Social unrest and soaring food prices go hand in hand, from sea to shining sea. Countries, so as to avoid revolutionary reform from the bottom up, would have no choice but to appreciate their currencies in order to cheapen food imports. China holds the best deck, and so then would sell off more of its reserves. The world’s reserve currency, the dollar, floats into precarious waters. As a fiat currency, the US dollar is, by its very nature, worthless. Trillions of US holdings could be liquidated in favor of food.
“We will rebuild, we will recover, and the United States of America will emerge stronger" (President Barack Obama, State of the Union Address 24 Feb 2009)
In Washington, talk of bailouts and relief are framed in the realm of economics and economics only, with no considerable deliberation of our species ecological outlook. The budget proposal is sold as a demand oriented New Deal-esque expansionary program, with health, education, renewable energy, investment infrastructure and transportation at its forefront. The hope is to stimulate employment, boost social programs and to revive the real economy. Michel Chossudovsky reports in a recent article published by Global Research, that —surprise,surprise— the “stimulus package” is the most substantial diverging of public spending ever, and serves the interests of Wall Street, in particular, the finance, oil and defense cartel. This in and of itself should cause social unrest, and certainly seems to increase the likelihood of the evaporation of the middle class. (Chossudovsky http://www.globalresearch.ca/index.php?context=va&aid=12517)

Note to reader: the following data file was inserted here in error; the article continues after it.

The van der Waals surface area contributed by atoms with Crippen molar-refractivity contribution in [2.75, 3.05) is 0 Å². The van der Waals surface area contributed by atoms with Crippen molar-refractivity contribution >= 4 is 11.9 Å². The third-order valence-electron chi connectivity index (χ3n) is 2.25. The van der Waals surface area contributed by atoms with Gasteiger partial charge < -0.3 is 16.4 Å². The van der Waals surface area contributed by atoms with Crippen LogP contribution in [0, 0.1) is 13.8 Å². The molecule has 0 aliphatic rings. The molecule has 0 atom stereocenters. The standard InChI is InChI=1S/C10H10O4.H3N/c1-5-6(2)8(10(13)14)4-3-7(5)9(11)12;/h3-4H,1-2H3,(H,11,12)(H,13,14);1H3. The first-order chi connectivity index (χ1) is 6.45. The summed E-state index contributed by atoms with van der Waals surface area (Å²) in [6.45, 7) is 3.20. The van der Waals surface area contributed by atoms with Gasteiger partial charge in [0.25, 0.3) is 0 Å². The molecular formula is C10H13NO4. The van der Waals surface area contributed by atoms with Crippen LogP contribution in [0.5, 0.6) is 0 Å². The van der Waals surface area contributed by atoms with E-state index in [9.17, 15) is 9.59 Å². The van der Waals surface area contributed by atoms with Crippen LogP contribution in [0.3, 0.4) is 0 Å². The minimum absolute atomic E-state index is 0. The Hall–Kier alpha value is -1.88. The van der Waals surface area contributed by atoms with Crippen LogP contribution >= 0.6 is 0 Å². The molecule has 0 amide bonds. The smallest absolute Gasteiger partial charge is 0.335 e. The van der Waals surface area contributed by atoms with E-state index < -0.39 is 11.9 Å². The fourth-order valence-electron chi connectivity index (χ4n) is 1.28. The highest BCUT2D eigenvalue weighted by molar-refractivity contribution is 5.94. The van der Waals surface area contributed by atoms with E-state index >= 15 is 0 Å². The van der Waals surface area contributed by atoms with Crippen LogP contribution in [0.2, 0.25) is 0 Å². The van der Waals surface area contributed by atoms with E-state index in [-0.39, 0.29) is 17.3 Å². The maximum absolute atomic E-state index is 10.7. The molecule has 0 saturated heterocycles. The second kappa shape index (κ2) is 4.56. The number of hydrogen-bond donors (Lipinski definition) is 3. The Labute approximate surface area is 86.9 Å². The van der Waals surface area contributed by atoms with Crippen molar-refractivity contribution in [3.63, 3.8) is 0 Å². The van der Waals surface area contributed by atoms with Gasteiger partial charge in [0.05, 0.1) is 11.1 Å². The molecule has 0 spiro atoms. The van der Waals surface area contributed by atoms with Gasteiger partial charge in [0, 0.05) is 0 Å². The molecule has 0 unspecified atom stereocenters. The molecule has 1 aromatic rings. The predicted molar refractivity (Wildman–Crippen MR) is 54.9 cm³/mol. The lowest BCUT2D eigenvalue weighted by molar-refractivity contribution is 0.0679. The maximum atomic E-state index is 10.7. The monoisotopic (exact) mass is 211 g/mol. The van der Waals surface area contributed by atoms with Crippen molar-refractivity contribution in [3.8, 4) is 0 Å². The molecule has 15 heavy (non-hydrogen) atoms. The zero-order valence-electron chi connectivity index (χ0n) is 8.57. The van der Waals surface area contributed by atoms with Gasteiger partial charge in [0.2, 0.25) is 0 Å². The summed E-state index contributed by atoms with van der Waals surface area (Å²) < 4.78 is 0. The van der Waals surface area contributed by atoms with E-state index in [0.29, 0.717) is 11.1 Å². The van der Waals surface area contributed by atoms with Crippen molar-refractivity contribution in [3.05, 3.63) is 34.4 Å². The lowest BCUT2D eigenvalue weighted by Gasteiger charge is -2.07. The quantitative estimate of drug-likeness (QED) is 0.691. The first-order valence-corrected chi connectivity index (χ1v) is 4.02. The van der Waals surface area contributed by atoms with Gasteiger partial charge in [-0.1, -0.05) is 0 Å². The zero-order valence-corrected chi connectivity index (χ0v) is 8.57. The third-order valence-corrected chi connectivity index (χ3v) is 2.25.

The 2010 fiscal year, which begins on October 1st, will represent an increase in spending of 32%. The nucleus of the proposal inflates defense and the Middle East War funds, the Wall Street bank “bailouts that never end,” as the New York Times observed, and interest on a debt that exceeds tenfold the world’s GDP. The bailout—financed, in part, by the recipients themselves, the creditors, which, as understood by the Treasury and the banks in the first place, meant the FED enjoyed sweeping authority over how the money was to be spent from the onset of this collapse—continues under the new proposed budget. Unlike Keynesian style deficits, this piling on of debt through the proposed budget would not stimulate investment and consumer demand; there will be no expansion of production and employment, for the giveaway of tax dollars to the financial oligarchs is no more than a monumental concentration of wealth and centralization of world banking power.
Washington places defense spending at $739.5 billion, though some estimates assert aggregate defense and military related spending at more than $1 trillion. The total of both bailouts—Obama’s $750 billion, piled on top of Bush’s $700 billion dollar bailout—is 1.45 trillion dollars paid for by the Treasury. Virtually all federal government revenues would be expended to finance the bank handouts of 1.45 trillion, defense of $739 billion, and interest payments on public debt, $164 billion. And then the well is dry. There are no funds available for the social programs encapsulated in the stimulus package. Therefore, programs for healthcare and education will most likely be sold to private enterprise to fund the bankrupt state. Education is not the only state asset that is at risk of being privatized: Public infrastructure, urban services, highways, national parks, etc. are all at risk. The worsening fiscal collapse coalesces in the privatization of the state, tilling the land for a much more lucrative market in governance.